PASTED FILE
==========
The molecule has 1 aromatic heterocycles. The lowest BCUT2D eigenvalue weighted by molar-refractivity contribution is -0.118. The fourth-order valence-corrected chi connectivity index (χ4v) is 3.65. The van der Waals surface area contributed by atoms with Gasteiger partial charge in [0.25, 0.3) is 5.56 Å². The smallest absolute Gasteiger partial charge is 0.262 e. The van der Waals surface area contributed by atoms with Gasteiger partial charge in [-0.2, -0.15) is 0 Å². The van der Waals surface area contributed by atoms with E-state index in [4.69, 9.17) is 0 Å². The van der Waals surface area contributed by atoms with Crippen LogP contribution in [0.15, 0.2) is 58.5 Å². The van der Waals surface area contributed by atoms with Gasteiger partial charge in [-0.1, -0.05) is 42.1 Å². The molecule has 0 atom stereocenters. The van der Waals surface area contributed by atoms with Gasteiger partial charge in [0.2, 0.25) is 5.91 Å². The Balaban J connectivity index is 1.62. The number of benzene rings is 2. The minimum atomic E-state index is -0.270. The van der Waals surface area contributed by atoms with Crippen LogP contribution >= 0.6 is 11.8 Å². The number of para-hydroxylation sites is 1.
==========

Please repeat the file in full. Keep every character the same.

The molecule has 1 aromatic heterocycles. The lowest BCUT2D eigenvalue weighted by molar-refractivity contribution is -0.118. The fourth-order valence-corrected chi connectivity index (χ4v) is 3.65. The van der Waals surface area contributed by atoms with Gasteiger partial charge in [0.25, 0.3) is 5.56 Å². The smallest absolute Gasteiger partial charge is 0.262 e. The van der Waals surface area contributed by atoms with Gasteiger partial charge in [-0.2, -0.15) is 0 Å². The van der Waals surface area contributed by atoms with E-state index in [4.69, 9.17) is 0 Å². The van der Waals surface area contributed by atoms with Crippen LogP contribution in [0.15, 0.2) is 58.5 Å². The van der Waals surface area contributed by atoms with Gasteiger partial charge in [-0.1, -0.05) is 42.1 Å². The molecule has 0 atom stereocenters. The van der Waals surface area contributed by atoms with Gasteiger partial charge in [0.2, 0.25) is 5.91 Å². The Balaban J connectivity index is 1.62. The number of benzene rings is 2. The minimum atomic E-state index is -0.270. The van der Waals surface area contributed by atoms with Crippen LogP contribution >= 0.6 is 11.8 Å². The number of para-hydroxylation sites is 1.